• An introduction to Cryptocurrency and Digital Assets
  • Digital Assets in the context of private wealth planning and advice
  • The Terra Luna crash
  • Panel discussion and Q&As

You can watch the talk by clicking the image below.

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Key contact

Roman Kubiak TEP


Roman Kubiak is a Partner and Head of the market leading Private Wealth Disputes team.

He advises across the whole spectrum of private wealth disputes, with a particular focus on high value, complex and cross-border disputes including: trust disputes, breach of trust claims and applications to remove trustees; will disputes, particularly those with an international element; claims under the Inheritance (Provision for Family and Dependants) Act 1975; and claims for equitable relief under proprietary estoppel, constructive trusts and resulting trusts.

Your questions answered

Cryptocurrency is a digital asset with a certain value attached to it which can be exchanged and used much like ordinary currency but notably is not reliant on central authorities, such as a government or bank.

While all digital and most virtual currencies are centralised with supply controlled by the developer of the currency, cryptocurrencies such as Bitcoin are decentralised and not created or controlled by a single central entity. Therefore, supply and value of cryptocurrency is determined by demand.

Instead of being physical money carried around and exchanged in the real world, cryptocurrency payments exist purely as digital entries to an online database describing specific transactions. When you transfer cryptocurrency funds, the transactions are recorded in a public ledger. Cryptocurrency is stored in digital wallets.

If you own cryptocurrency, you don’t own anything tangible. What you own is a key that allows you to move a record or a unit of measure from one holder to another.

There is now some considerable value in certain cryptocurrencies, such as Bitcoin and Ethereum, where that particular currency can be used much like money. The added feature of such currency is the privacy associated to it. You will never know who owns a particular cryptocurrency, only the owner of a private key to access the public key will be able to unlock the value. Some individuals consider such privacy to be an attractive feature, and many take to the idea of decentralised finance i.e., the opposite to our current banking system.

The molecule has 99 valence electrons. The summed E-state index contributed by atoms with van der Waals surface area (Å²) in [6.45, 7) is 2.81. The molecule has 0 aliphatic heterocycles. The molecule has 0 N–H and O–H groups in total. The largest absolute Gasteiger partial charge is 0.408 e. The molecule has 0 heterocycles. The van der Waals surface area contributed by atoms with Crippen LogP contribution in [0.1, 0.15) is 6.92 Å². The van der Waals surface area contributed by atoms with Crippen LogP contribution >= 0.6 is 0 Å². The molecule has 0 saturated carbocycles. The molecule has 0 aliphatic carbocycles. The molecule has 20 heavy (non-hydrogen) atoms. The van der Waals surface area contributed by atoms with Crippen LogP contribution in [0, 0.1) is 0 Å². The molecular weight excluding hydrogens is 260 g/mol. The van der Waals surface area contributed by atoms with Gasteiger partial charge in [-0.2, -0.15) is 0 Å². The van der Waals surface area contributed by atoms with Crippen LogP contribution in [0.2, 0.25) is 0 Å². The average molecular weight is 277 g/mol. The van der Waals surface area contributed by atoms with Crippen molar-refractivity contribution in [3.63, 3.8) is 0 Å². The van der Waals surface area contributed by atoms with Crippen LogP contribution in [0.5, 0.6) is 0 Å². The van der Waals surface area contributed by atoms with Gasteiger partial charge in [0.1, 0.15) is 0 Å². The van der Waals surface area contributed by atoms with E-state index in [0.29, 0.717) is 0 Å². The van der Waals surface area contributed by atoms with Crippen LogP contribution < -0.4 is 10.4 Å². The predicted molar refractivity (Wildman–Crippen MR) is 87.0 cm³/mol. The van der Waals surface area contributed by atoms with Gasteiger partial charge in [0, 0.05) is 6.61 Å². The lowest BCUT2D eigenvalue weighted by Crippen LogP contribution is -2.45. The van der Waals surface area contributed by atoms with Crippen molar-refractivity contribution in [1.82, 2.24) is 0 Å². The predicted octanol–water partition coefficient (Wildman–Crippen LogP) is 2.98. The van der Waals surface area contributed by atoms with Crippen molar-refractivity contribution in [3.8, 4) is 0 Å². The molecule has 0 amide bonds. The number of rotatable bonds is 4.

While cryptocurrencies such as Bitcoin have risen considerably in value in the past 10 years – the value of 10 Bitcoin has risen from an average value of £130 in 2012 to £280,000 by the start of 2022 – they are also notoriously volatile and high risk. That can therefore lead to issues, for instance due to poor investment decisions, inability to unlock or lay claim to such assets on someone’s death and overall, a lack of transparency.

The other notable digital asset with particular value is that of a Non-Fungible Token.

Non-Fungible means that the asset is unique and cannot be replaced with something else. Cryptocurrency, on the hand, is fungible – you can trade it for something else.

These assets are anything digital in nature such as digital art or music. Much of the recent excitement in NFTs stems from an evolution of collecting digital art. The value in this context is that NFTs are designed to provide the owner with something that cannot be copied.

Most often, the issues lie in their susceptibility to fraud, financial volatility, and the difficulties they pose either with ownership in lifetime or in effectively passing on the ownership on death.

Next steps